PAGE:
11. . The treatment of trochanteric fractures of the femur. J Bone Joint Surg Br. 1949;31: 190-203.
12. , Nagrath AR, Maini PS. Changes in trabecular pattern of the upper end of the femur as an index of osteoporosis. J Bone Joint Surg Am. 1970;52: 457-67.
13. , Steyerberg EW, Castelein RM, van der Heijden FH, den Hoed PT, Kerver AJ, van Vugt AB. Treatment of unstable trochanteric fractures. Randomised comparison of the gamma nail and the proximal femoral nail. J Bone Joint Surg Br. 2004;86: 86-94.
14. , Callaghan JJ, Hopkinson WJ, Savory CG, Xenos JS. The porous-coated anatomic total hip prosthesis, inserted without cement. Results after five to seven years in a prospective study. J Bone Joint Surg Am. 1993;75:77-91. Erratum in: J Bone Joint Surg Am. 1993;75: 791.
15. , Massin P, Suthers KE. Roentgenographic assessment of the biologic fixation of porous-surfaced femoral components. Clin Orthop Relat Res. 1990;257:107-28. Erratum in: Clin Orthop. 1992;284: 310-2.
16. . Traumatic arthritis of the hip after dislocation and acetabular fractures: treatment by mold arthroplasty. An end-result study using a new method of result evaluation. J Bone Joint Surg Am. 1969;51: 737-55.
17. , Folstein SE, McHugh PR. “Mini-mental state”. A practical method for grading the cognitive state of patients for the clinician. J Psychiatr Res. 1975;12: 189-98.
18. . New classification of physical status. Anesthesiology. 1963;24: 111-4.
19. , Moore T, Proano F. Bipolar prosthetic replacement for the management of unstable intertrochanteric hip fractures in the elderly. Clin Orthop Relat Res. 1987;224: 169-77.
20. , Kiral A, Kaplan H, Akmaz I. Primary bipolar hemiprosthesis for unstable intertrochanteric fractures. Int Orthop. 2002;26: 233-7.
21. , Seibert FJ, Fankhauser F, Peicha G, Grechenig W, Szyszkowitz R. The proximal femoral nail (PFN)—a minimal invasive treatment of unstable proximal femoral fractures: a prospective study of 55 patients with a follow-up of 15 months. Acta Orthop Scand. 2003;74: 53-8.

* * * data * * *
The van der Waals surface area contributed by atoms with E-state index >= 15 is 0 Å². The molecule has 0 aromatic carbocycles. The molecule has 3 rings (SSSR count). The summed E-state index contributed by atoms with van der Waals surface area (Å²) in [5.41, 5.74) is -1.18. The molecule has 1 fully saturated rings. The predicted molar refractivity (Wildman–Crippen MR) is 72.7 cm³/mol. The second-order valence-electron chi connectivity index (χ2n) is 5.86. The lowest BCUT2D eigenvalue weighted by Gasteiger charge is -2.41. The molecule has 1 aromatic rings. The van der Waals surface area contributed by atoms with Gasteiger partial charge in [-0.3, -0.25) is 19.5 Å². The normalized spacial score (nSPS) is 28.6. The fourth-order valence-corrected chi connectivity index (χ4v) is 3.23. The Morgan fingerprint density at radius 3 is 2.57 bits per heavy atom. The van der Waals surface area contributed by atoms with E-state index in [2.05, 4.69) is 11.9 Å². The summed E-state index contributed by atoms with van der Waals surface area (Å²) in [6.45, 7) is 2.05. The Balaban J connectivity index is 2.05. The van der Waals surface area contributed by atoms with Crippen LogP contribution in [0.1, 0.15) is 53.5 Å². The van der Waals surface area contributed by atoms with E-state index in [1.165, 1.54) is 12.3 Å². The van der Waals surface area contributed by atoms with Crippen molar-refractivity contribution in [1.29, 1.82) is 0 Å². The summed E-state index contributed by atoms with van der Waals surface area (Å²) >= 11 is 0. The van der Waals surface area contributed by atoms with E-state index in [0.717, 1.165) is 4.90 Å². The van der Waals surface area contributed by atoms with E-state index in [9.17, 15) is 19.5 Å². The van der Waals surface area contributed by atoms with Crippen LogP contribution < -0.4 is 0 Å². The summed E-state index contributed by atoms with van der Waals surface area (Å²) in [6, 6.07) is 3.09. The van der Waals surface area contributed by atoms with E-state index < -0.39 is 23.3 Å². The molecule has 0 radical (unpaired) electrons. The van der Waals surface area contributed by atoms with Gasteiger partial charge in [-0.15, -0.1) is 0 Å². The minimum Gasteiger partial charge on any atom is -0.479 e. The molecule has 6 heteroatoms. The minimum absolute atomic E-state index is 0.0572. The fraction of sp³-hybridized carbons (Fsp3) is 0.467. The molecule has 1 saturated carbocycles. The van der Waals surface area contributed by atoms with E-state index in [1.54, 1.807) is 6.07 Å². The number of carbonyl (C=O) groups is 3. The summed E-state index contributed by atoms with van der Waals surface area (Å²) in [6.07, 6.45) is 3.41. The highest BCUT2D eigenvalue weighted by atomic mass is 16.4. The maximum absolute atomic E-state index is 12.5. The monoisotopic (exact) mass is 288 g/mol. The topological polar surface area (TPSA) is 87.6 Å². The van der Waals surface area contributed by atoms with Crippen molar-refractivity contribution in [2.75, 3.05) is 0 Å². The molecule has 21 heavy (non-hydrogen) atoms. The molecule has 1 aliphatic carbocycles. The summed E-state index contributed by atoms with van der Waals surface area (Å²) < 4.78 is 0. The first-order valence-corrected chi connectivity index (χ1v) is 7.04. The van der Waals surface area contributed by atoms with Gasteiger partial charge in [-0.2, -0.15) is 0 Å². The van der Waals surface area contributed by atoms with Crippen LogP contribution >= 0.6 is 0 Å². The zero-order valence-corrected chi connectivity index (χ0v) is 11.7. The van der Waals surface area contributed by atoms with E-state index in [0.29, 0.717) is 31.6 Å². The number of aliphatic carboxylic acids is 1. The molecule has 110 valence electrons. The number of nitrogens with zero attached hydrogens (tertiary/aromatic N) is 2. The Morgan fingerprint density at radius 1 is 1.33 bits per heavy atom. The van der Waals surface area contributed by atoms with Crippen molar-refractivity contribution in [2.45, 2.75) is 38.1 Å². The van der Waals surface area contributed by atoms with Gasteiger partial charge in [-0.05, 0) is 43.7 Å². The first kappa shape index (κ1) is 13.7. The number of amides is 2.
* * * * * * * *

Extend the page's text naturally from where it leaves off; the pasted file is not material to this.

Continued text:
22. , Bosch AM, Van der Werken C. The AO/ASIF-proximal femoral nail (PFN): a new device for the treatment of unstable proximal femoral fractures. Injury. 1999;30: 327-32.
23. , Cecilia D, Herrera A, Resines C. Trochanteric fractures treated with a proximal femoral nail. Int Orthop. 2001;25: 298-301.
24. , Hontzsch K, Weise K. Die Versorgung instabiler per-und subtrochantarer Femurfrakturen mit dem Proximalen Femurnagel (PFN). Akt Traumatol. 1999;28: 56-60.
25. , Clausen J. [Experimental examination for optimized stabilisation of trochanteric femur fractures, intra-or extramedullary implant localisation and influence of femur neck component profile on cut-out risk]. Chirurg. 2001;72: 1344-52. German.
26. , Bonnaire F, Weise K, Friedl HP. Belastbahrkeit von Osteosynthesen bei instabilen per-und subtrochanteren Femurfrakturen. Akt Traumatol. 1998;28: 197-204.
27. , Jinnah RH, Wilson V, Cunningham BW. Proximal femoral fractures: a biomechanical study to compare intramedullary and extramedullary fixation. Injury. 1994;25: 99-104.
28. , Lieberman JR, Salvati EA. Intraoperative complications during total hip arthroplasty. Orthopedics. 1995;18: 1089-95.